Use the glutInitWindowPosition to set the initial position of a window. The default value is -1 by -1, which tells the window system to determine the appropriate position.

//  define the window position on screen
int window_x;
int window_y;

//-------------------------------------------------------------------------
//  This function sets the window x and y coordinates
//  such that the window becomes centered
//-------------------------------------------------------------------------
void centerOnScreen (void)
{
    window_x = (glutGet (GLUT_SCREEN_WIDTH) - window_width)/2;
    window_y = (glutGet (GLUT_SCREEN_HEIGHT) - window_height)/2;
}

//  Set the window position
glutInitWindowPosition (window_x, window_y);

In the code above, I am simply making the window centered on the screen. glutGet (GLUT_SCREEN_WIDTH) gets the width of the screen in pixels and glutGet (GLUT_SCREEN_HEIGHT) gets its height.

Setting Display Mode

void glutInitDisplayMode(unsigned int mode);  

The display mode specifies what buffers are to be used in order to render the OpenGL graphics. One may choose more than one mode by using the logical OR operator. The following are the possible modes that can be selected; they have been copied from the GLUT API Version 3 Reference Manual:

Mode Description
GLUT_INDEX Bit mask to select a color index mode window. This overrides GLUT_RGBA if it is also specified.
GLUT_SINGLE Bit mask to select a single buffered window. This is the default if neither GLUT_DOUBLE nor GLUT_SINGLE are specified.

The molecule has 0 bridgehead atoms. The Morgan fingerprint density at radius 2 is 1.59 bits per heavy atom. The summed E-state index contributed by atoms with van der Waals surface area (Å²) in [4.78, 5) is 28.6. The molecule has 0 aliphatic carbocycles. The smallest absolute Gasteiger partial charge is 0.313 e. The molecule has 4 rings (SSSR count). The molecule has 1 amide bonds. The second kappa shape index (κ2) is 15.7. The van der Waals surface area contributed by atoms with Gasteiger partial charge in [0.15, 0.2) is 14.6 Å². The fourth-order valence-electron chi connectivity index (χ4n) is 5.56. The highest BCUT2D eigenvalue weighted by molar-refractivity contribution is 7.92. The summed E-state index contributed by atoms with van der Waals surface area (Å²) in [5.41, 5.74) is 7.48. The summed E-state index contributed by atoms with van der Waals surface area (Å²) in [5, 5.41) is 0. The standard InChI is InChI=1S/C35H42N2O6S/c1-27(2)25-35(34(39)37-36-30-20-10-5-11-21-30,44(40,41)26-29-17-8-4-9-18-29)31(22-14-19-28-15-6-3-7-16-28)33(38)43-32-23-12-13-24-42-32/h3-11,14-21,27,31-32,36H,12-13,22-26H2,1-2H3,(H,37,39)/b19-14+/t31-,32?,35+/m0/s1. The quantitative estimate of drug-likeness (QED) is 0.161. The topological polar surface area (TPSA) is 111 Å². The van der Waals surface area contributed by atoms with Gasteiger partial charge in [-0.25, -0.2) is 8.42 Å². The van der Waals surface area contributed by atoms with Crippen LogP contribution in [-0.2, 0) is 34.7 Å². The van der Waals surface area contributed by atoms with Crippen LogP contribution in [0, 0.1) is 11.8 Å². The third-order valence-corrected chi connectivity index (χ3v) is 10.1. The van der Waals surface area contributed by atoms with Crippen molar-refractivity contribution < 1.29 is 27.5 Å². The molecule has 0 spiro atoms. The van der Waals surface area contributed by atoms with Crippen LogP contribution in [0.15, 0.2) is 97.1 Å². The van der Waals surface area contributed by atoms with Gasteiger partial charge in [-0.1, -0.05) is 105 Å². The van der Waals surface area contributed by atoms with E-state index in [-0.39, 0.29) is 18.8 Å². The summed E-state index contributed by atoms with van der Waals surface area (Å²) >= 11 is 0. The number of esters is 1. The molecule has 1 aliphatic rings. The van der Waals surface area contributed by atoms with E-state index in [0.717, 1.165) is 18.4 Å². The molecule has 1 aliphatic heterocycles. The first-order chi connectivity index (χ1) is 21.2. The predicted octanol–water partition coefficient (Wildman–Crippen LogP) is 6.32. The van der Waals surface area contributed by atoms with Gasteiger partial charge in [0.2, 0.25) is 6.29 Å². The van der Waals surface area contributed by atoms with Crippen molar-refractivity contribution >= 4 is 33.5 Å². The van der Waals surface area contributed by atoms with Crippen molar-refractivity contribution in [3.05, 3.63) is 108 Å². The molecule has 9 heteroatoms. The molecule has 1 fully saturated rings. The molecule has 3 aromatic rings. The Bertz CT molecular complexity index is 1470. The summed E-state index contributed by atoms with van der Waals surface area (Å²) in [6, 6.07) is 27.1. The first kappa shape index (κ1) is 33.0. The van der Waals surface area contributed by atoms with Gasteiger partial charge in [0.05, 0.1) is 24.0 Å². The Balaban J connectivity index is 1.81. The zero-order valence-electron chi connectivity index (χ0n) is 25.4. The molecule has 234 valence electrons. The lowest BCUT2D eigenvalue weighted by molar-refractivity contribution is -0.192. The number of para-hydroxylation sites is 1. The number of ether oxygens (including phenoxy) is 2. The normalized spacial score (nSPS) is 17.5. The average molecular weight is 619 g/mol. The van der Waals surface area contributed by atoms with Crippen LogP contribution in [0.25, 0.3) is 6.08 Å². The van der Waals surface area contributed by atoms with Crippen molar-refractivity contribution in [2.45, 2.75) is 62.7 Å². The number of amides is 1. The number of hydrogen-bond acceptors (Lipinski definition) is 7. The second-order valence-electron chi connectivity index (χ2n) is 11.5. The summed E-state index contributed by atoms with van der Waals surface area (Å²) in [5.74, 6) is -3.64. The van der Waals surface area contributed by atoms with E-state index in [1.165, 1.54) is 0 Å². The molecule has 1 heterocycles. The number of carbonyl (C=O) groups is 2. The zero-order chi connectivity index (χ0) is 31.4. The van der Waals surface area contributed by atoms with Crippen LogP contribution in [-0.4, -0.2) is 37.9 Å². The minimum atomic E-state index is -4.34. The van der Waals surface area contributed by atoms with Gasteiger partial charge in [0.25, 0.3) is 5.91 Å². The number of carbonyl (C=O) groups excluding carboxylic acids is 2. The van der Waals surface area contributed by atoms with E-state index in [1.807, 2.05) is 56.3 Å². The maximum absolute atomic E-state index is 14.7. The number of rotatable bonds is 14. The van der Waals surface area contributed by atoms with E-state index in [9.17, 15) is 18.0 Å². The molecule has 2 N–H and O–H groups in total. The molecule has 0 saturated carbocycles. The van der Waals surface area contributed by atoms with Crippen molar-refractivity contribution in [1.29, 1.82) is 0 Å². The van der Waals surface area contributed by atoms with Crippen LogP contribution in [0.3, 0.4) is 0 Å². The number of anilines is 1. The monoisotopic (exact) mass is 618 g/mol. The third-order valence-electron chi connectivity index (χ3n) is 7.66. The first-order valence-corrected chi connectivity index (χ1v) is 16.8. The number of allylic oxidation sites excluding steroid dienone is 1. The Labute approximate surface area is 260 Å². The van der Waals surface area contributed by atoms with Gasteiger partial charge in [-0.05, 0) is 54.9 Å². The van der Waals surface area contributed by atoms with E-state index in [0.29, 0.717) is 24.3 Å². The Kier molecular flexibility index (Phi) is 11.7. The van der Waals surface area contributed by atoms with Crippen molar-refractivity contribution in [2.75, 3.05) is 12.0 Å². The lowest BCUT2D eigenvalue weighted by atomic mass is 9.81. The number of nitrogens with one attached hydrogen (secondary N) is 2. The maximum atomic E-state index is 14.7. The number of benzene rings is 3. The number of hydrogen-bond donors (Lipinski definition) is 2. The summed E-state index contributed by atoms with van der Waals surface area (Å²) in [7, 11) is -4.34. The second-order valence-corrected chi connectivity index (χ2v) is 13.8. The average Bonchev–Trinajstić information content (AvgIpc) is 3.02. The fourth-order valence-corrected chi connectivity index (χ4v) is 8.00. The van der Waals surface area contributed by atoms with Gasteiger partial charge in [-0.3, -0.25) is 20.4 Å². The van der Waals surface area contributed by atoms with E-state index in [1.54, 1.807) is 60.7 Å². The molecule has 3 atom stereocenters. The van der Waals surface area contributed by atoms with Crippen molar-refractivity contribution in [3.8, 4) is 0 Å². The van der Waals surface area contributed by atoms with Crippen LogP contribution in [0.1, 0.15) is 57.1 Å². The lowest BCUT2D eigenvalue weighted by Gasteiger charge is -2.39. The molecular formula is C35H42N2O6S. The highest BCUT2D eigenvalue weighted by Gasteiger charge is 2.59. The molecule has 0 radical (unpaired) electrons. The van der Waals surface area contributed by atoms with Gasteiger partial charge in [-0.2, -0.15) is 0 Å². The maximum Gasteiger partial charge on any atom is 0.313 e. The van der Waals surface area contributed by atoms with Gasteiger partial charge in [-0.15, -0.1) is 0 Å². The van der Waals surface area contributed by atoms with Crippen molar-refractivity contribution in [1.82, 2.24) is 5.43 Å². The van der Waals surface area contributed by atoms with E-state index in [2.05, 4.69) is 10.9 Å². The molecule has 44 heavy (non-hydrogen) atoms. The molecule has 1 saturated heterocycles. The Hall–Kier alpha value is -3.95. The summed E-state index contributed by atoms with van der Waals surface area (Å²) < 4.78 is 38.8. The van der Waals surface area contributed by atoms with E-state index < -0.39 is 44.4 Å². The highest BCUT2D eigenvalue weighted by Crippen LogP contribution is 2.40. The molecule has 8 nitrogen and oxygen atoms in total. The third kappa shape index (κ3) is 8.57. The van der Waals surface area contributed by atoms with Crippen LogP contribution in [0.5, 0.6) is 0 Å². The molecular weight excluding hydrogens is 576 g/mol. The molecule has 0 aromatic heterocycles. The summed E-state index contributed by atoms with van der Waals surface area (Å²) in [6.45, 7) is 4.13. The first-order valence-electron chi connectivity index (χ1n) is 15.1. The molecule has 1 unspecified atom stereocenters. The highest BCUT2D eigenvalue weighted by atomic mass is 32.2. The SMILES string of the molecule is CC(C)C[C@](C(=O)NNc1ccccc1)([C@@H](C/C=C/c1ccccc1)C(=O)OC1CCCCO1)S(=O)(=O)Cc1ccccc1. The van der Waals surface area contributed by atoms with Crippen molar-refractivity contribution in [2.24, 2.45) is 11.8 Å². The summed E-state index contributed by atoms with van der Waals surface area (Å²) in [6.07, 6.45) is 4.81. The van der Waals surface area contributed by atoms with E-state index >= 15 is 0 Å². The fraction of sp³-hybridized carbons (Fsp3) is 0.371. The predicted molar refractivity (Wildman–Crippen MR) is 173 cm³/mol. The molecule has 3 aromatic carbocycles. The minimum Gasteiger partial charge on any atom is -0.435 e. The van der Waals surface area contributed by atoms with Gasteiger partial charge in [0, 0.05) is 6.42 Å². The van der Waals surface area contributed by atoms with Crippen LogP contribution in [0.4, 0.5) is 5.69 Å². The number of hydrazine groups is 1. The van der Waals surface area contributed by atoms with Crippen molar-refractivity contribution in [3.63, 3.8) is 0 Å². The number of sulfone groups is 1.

GLUT_DOUBLE Bit mask to select a double buffered window. This overrides GLUT_SINGLE if it is also specified.
GLUT_ACCUM Bit mask to select a window with an accumulation buffer.
GLUT_ALPHA Bit mask to select a window with an alpha component to the color buffer(s).
GLUT_DEPTH Bit mask to select a window with a depth buffer.
GLUT_STENCIL Bit mask to select a window with a stencil buffer.
GLUT_MULTISAMPLE Bit mask to select a window with multisampling support. If multisampling is not available, a non-multisampling window will automatically be chosen. Note: both the OpenGL client-side and server-side implementations must support the GLX_SAMPLE_SGIS extension for multisampling to be available.
GLUT_STEREO Bit mask to select a stereo window.
GLUT_LUMINANCE Bit mask to select a window with a "luminance'' color model. This model provides the functionality of OpenGL's RGBA color model, but the green and blue components are not maintained in the frame buffer. Instead, each pixel's red component is converted to an index between zero and glutGet(GLUT_WINDOW_COLORMAP_SIZE)-1 and looked up in a per-window color map to determine the color of pixels within the window. The initial colormap of GLUT_LUMINANCE windows is initialized to be a linear gray ramp, but can be modified with GLUT's colormap routines.